Mornin’ Joe International

Mornin’ Joe is planning to expand operations to various places around the world. Fi­nancing for this expansion will come from foreign banks. While financial statements prepared under U.S. GAAP may be appropriate for U.S. operations, financial state­ments prepared for foreign bankers should be prepared using international accounting standards.

The European Union (EU) has developed accounting standards similar in structure to U.S. standards. Its accounting standards board is called the International Accounting Standards Board (IASB). The IASB issues accounting standards that are termed Interna­tional Financial Reporting Standards (IFRS). The intent of the IASB is to create a set of financial standards that can be used by public companies worldwide, not just in the EU.

Currently, the EU countries and over 100 other countries around the world have adopted or are planning to adopt IFRS. As a result, there are efforts under way to converge U.S. GAAP with IFRS so as to harmonize accounting standards around the world.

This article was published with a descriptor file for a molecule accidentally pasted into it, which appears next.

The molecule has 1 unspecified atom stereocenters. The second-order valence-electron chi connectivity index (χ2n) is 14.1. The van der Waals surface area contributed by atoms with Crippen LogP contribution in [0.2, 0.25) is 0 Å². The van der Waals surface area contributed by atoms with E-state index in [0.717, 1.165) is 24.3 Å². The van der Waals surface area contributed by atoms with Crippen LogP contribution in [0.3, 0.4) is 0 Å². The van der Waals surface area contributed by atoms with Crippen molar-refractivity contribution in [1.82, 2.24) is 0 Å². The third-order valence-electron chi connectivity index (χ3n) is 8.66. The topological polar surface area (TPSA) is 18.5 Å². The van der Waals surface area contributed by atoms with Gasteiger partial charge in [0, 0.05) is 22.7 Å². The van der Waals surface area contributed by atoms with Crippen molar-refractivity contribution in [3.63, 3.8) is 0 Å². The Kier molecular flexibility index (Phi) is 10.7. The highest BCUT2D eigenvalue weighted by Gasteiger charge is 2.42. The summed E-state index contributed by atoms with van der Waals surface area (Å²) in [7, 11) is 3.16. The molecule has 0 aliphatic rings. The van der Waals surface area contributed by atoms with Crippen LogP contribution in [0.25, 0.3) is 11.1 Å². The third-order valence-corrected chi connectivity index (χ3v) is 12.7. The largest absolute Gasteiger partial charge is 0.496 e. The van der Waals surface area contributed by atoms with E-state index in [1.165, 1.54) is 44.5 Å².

The following pages illustrate the financial statements of Mornin’ Joe Interna­tional using IFRS. This illustration highlights reporting and terminology differences between IFRS and U.S. GAAP. Differences in recording transactions under IFRS and U.S. GAAP are discussed in Appendix C and in various International Connection boxes throughout the text.

The following Mornin’ Joe International financial statements are simplified and illustrate only portions of IFRS that are appropriate for introductory accounting. The financial statements are presented in euros (€) for demonstration purposes only. The euro is the standard currency of the European Union. The euro is translated at a 1:1 ratio from the dollar to simplify comparisons. Throughout the illustration, call­outs and end notes to each statement are used to highlight the differences between financial statements prepared under IFRS and under U.S. GAAP.

  1. IFRS statements are often more summarized than U.S. GAAP statements. To com­pensate, IFRS requires specific disclosures on the face of the financial statements (denoted *) and additional disclosures in the notes to the financial statements. Since additions and subtractions are grouped together in sections of IFRS statements, parentheses are used to indicate subtractions.